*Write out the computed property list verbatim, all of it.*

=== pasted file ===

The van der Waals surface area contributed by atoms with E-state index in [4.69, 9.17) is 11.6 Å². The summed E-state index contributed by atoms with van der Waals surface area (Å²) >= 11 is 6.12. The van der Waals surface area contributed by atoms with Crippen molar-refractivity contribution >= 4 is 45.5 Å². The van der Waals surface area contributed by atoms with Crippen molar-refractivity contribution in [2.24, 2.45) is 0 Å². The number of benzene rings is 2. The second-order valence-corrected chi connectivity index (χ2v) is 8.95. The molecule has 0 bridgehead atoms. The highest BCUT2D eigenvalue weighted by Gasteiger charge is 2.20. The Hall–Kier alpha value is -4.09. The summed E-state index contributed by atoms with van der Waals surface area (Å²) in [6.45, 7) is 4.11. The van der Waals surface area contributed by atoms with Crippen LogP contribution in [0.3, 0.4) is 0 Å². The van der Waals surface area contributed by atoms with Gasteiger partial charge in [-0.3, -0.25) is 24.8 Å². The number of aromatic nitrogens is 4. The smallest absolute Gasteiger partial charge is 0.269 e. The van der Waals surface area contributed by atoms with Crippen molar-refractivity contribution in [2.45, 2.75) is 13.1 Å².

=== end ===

The van der Waals surface area contributed by atoms with E-state index in [4.69, 9.17) is 11.6 Å². The summed E-state index contributed by atoms with van der Waals surface area (Å²) >= 11 is 6.12. The van der Waals surface area contributed by atoms with Crippen molar-refractivity contribution >= 4 is 45.5 Å². The van der Waals surface area contributed by atoms with Crippen molar-refractivity contribution in [2.24, 2.45) is 0 Å². The number of benzene rings is 2. The second-order valence-corrected chi connectivity index (χ2v) is 8.95. The molecule has 0 bridgehead atoms. The highest BCUT2D eigenvalue weighted by Gasteiger charge is 2.20. The Hall–Kier alpha value is -4.09. The summed E-state index contributed by atoms with van der Waals surface area (Å²) in [6.45, 7) is 4.11. The van der Waals surface area contributed by atoms with Crippen LogP contribution in [0.3, 0.4) is 0 Å². The van der Waals surface area contributed by atoms with Gasteiger partial charge in [-0.3, -0.25) is 24.8 Å². The number of aromatic nitrogens is 4. The smallest absolute Gasteiger partial charge is 0.269 e. The van der Waals surface area contributed by atoms with Crippen molar-refractivity contribution in [2.45, 2.75) is 13.1 Å².